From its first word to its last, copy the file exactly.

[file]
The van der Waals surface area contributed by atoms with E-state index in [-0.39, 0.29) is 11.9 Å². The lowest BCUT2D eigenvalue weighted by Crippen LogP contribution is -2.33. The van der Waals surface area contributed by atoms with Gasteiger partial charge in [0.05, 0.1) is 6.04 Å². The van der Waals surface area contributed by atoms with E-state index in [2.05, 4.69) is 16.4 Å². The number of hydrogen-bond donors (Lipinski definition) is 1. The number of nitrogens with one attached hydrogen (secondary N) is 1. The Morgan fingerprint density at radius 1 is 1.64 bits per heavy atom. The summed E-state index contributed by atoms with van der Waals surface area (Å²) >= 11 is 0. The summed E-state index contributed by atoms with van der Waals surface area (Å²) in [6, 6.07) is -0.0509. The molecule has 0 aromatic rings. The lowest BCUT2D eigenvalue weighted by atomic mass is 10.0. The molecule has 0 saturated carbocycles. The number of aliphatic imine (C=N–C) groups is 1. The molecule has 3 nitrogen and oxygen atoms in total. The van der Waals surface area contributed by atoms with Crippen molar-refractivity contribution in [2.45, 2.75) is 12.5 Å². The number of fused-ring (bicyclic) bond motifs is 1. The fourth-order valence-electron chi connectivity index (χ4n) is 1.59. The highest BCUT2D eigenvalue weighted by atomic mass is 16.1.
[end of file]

The van der Waals surface area contributed by atoms with E-state index in [-0.39, 0.29) is 11.9 Å². The lowest BCUT2D eigenvalue weighted by Crippen LogP contribution is -2.33. The van der Waals surface area contributed by atoms with Gasteiger partial charge in [0.05, 0.1) is 6.04 Å². The van der Waals surface area contributed by atoms with E-state index in [2.05, 4.69) is 16.4 Å². The number of hydrogen-bond donors (Lipinski definition) is 1. The number of nitrogens with one attached hydrogen (secondary N) is 1. The Morgan fingerprint density at radius 1 is 1.64 bits per heavy atom. The summed E-state index contributed by atoms with van der Waals surface area (Å²) >= 11 is 0. The summed E-state index contributed by atoms with van der Waals surface area (Å²) in [6, 6.07) is -0.0509. The molecule has 0 aromatic rings. The lowest BCUT2D eigenvalue weighted by atomic mass is 10.0. The molecule has 0 saturated carbocycles. The number of aliphatic imine (C=N–C) groups is 1. The molecule has 3 nitrogen and oxygen atoms in total. The van der Waals surface area contributed by atoms with Crippen molar-refractivity contribution in [2.45, 2.75) is 12.5 Å². The number of fused-ring (bicyclic) bond motifs is 1. The fourth-order valence-electron chi connectivity index (χ4n) is 1.59. The highest BCUT2D eigenvalue weighted by atomic mass is 16.1.